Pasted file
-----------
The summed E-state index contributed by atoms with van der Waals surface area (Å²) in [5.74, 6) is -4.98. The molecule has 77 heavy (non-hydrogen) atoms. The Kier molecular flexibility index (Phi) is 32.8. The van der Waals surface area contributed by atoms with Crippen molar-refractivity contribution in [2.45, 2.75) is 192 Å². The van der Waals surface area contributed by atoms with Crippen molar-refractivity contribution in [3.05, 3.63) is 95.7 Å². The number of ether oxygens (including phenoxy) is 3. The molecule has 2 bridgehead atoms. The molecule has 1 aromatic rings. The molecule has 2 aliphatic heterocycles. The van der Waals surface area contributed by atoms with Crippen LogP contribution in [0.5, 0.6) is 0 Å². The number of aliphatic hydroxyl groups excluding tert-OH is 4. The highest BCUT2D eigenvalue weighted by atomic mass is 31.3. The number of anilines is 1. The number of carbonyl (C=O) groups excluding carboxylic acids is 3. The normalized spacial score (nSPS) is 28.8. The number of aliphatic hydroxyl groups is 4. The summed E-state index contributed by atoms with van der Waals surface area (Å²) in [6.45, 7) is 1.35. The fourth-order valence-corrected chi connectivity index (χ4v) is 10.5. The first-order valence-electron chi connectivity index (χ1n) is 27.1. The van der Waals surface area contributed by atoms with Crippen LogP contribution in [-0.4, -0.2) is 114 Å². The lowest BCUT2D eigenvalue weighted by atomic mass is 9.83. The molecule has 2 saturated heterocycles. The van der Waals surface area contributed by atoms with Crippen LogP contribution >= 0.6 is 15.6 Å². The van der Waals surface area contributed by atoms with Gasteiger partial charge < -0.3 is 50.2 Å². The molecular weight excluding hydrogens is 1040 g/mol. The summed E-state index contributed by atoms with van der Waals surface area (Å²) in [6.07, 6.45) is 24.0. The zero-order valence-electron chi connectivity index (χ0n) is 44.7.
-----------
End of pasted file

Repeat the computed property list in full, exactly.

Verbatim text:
The summed E-state index contributed by atoms with van der Waals surface area (Å²) in [5.74, 6) is -4.98. The molecule has 77 heavy (non-hydrogen) atoms. The Kier molecular flexibility index (Phi) is 32.8. The van der Waals surface area contributed by atoms with Crippen molar-refractivity contribution in [2.45, 2.75) is 192 Å². The van der Waals surface area contributed by atoms with Crippen molar-refractivity contribution in [3.05, 3.63) is 95.7 Å². The number of ether oxygens (including phenoxy) is 3. The molecule has 2 bridgehead atoms. The molecule has 1 aromatic rings. The molecule has 2 aliphatic heterocycles. The van der Waals surface area contributed by atoms with Crippen LogP contribution in [0.5, 0.6) is 0 Å². The number of aliphatic hydroxyl groups excluding tert-OH is 4. The highest BCUT2D eigenvalue weighted by atomic mass is 31.3. The number of anilines is 1. The number of carbonyl (C=O) groups excluding carboxylic acids is 3. The normalized spacial score (nSPS) is 28.8. The number of aliphatic hydroxyl groups is 4. The summed E-state index contributed by atoms with van der Waals surface area (Å²) in [6.45, 7) is 1.35. The fourth-order valence-corrected chi connectivity index (χ4v) is 10.5. The first-order valence-electron chi connectivity index (χ1n) is 27.1. The van der Waals surface area contributed by atoms with Crippen LogP contribution in [-0.4, -0.2) is 114 Å². The lowest BCUT2D eigenvalue weighted by atomic mass is 9.83. The molecule has 2 saturated heterocycles. The van der Waals surface area contributed by atoms with Crippen LogP contribution >= 0.6 is 15.6 Å². The van der Waals surface area contributed by atoms with Gasteiger partial charge < -0.3 is 50.2 Å². The molecular weight excluding hydrogens is 1040 g/mol. The summed E-state index contributed by atoms with van der Waals surface area (Å²) in [6.07, 6.45) is 24.0. The zero-order valence-electron chi connectivity index (χ0n) is 44.7.